Given the commercial outlook and the knowledge that men today have of the true interests of all nations, it follows that legislators must be less preoccupied with defense and conquest than they previously were; it follows that they must favor the cultivation of the land and the arts and encourage the consumption and the manufacture of their products; but they must take care at the same time that refined customs and morals do not lose their force and that the high regard of martial virtues are maintained. [p. 326 </titles/2732#Diderot_1642_1379>]

 

Amor Patriae (Patriotism)

Source: Encyclopedic Liberty, p. 472 </titles/2732#Diderot_1642_1797>. [See a larger version of this image.]

"In foreground, a patriot with trophy, brazier, wreaths, weapons, and other symbols of civic spirit and patriotic achievement; in background, the Roman dictator Camillus, who broke his oath to the Gauls to save Rome."

The image accompanies the article by Jaucourt, Patriot (Patriote) [Volume 12 (1765)], pp. 473-76. Some of his ideas and examples of patriots were taken from Joseph Addison's 1713 play Cato (online here) concerning the opposition by true patriots to tyrants like Julius Caesar:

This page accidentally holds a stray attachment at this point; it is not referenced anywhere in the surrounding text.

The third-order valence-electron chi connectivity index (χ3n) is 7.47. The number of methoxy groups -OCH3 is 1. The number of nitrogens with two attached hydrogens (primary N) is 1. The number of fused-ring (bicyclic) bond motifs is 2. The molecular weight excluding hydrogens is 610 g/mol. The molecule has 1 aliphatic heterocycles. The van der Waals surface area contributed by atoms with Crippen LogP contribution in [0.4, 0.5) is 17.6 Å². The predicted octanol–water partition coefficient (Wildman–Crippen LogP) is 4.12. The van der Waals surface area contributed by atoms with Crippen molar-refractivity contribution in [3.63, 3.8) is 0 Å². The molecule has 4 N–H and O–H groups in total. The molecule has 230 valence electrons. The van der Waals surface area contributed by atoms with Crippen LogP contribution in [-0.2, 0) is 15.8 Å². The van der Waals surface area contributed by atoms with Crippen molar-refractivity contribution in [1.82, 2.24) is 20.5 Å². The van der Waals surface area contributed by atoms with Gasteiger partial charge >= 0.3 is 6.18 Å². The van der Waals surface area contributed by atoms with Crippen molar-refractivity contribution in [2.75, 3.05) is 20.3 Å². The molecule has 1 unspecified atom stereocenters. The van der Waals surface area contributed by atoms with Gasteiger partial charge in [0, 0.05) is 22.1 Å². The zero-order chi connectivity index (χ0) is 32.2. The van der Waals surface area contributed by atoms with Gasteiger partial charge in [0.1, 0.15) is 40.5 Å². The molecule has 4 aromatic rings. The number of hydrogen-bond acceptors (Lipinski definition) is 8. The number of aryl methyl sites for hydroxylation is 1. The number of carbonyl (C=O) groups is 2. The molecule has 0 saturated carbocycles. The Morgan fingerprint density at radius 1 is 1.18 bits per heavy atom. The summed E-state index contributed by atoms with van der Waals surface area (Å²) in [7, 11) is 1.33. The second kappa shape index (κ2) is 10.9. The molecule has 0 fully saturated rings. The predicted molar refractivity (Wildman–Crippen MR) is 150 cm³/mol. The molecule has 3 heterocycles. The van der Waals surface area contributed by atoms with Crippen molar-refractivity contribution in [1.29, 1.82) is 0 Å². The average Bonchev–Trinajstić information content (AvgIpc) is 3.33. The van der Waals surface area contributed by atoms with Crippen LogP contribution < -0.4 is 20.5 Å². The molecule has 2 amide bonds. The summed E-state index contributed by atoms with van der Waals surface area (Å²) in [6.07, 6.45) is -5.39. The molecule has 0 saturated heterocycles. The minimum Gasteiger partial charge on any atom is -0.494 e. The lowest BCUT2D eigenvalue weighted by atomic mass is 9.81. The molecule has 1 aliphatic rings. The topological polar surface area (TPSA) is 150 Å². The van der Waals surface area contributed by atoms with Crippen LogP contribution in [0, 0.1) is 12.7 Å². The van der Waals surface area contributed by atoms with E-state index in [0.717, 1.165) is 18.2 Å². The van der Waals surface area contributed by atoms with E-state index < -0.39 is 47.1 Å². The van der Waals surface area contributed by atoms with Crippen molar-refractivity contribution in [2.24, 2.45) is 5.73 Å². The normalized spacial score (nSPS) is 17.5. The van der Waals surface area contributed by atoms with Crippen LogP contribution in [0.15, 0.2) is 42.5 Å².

Serving one's Country is not a chimerical duty but a real obligation. Any man who agrees that there are duties derived from nature's constitution and from the moral good and evil of things will recognize the duty that obliges us to do good for our Country, or else he will be reduced to the most absurd inconsistency. Once he has acknowledged this duty, it is not difficult to prove to him that this duty is proportioned to the means and occasions that he has to fulfill it, and that nothing can exempt us from what we owe to Country as far as it needs us and as far as we can serve it.